This summer, the president's fatherhood initiative did an unusual outreach, talking to men about their responsibilities to their families during visits to a number of barbershops nationwide, according to The Root.
"People, not government, are the source of America's strength," Romney asserted to the Spartanburg Herald-Journal in 2007. "There is no place that is more important to the future strength of America than the American home. The work that goes on within the walls of a home is the most important work that is ever done in America. And if we want to strengthen America, we need to strengthen the American family."
"Certainly a big part of the Mitt Romney story is his family," Russ Schriefer, a senior Romney campaign strategist, told the New York Times recently. "One of the real organizing principles of his life is his relationship with Ann and with the boys."
Romney's sons have all taken an active role in both of his campaigns for president, speaking more openly and warmly about Romney as a family man than the candidate himself, who has largely focused on the actions he would take should he win the election.
The candidate's sons have spoken often and lovingly of their father, such as Tagg Romney's comment, "If I could be half the man my dad is, I would be very happy."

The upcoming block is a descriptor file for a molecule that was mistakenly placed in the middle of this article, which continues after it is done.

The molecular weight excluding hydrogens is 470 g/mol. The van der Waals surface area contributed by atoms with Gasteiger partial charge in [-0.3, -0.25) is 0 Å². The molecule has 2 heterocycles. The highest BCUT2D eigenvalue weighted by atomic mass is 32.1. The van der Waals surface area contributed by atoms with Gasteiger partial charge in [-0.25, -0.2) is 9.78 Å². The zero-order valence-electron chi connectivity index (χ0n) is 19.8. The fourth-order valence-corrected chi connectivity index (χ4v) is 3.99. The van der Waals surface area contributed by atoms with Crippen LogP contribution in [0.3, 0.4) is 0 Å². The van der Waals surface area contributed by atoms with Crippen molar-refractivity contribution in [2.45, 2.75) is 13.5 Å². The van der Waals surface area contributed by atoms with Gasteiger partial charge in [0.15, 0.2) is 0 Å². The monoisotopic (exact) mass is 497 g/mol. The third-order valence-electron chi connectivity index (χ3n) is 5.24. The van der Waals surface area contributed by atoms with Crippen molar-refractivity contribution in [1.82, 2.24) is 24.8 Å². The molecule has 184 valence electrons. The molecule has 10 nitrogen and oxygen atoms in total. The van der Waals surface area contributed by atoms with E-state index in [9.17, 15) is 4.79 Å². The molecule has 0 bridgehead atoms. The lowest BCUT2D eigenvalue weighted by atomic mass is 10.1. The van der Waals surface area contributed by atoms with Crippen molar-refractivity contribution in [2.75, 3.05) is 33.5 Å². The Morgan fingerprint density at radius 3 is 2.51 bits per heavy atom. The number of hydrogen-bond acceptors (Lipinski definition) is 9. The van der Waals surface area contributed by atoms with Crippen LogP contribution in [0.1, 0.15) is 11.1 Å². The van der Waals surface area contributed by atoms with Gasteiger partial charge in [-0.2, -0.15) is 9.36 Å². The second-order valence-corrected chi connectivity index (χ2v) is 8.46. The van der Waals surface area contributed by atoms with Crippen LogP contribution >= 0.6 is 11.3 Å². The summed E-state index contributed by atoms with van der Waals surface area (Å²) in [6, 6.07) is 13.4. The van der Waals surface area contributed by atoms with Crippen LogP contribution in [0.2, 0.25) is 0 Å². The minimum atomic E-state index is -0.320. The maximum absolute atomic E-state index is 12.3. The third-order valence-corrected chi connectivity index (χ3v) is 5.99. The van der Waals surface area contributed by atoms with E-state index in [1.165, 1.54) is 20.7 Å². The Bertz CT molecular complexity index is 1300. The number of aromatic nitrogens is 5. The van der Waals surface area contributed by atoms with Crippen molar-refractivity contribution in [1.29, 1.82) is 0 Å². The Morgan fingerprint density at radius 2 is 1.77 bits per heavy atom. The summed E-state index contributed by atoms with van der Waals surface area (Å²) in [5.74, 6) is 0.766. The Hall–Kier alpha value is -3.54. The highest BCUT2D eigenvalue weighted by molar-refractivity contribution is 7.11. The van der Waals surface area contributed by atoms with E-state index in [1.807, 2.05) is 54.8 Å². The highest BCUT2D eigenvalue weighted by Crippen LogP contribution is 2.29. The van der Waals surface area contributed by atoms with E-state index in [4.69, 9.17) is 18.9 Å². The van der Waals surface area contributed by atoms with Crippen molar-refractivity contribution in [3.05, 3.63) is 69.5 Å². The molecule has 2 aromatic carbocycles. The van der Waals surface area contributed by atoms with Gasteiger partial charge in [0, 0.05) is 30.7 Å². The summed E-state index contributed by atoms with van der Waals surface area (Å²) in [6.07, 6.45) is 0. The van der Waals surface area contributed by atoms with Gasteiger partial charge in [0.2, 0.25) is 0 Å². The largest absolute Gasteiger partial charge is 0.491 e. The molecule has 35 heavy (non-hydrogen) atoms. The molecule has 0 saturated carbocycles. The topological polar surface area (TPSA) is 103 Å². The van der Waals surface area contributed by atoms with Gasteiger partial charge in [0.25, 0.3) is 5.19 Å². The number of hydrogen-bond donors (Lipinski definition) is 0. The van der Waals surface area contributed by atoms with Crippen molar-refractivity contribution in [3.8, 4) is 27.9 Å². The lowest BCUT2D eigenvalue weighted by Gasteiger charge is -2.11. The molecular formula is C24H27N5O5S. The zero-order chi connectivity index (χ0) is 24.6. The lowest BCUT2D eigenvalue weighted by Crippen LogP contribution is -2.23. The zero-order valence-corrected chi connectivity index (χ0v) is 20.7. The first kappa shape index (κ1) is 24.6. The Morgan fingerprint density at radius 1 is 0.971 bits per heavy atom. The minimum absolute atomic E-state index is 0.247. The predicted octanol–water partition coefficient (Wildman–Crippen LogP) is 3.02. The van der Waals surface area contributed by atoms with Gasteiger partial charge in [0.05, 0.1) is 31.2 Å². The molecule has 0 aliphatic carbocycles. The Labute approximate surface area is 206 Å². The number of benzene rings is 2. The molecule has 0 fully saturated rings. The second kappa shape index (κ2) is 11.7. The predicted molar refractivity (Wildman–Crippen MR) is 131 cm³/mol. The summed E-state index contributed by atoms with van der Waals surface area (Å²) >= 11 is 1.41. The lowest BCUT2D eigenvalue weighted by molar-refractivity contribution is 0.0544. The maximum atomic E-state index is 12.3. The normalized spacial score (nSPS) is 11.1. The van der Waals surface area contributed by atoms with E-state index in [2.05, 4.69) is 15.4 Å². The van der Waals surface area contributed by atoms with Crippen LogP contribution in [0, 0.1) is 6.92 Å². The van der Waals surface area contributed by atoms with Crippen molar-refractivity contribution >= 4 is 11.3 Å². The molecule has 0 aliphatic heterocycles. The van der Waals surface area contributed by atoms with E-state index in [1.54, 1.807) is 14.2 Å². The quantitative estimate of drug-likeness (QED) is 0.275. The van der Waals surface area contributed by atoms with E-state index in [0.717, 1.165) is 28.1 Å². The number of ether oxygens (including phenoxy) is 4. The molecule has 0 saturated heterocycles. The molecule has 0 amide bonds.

He told the Times that "You knew your grandfather was a man of great values and principles, you knew that your dad was the same way. There was nothing said, but you just knew that it was important that you were a good person and treated other people with respect."
Tagg Romney noted that his father worked hard to keep his work and family life separate and when he got home at night, he was father, not businessman.
Times writers Sheryl Gay Stolberg and Ashley Parker wrote: "In the Romney home, Saturdays were for chores; Mr. Romney grew up weeding his father's garden and his own children spent Saturday mornings scrubbing floors, doing yard work or helping their mother clean bathrooms, though the family could have easily hired help.
"Whether it was digging a hole and filling it back in the next week, he'd find stuff to keep us busy," they quoted Josh Romney. "But he'd work right along next to us and then when he'd say, 'You can leave,' he'd still be out there and you'd be inside eating lunch and watching your dad outside working and you'd feel guilty."
According to the Times, the Romneys often hosted cookouts and church-related activities at their home in Massachusetts. It was, noted a friend of Craig Romney's, "our home base."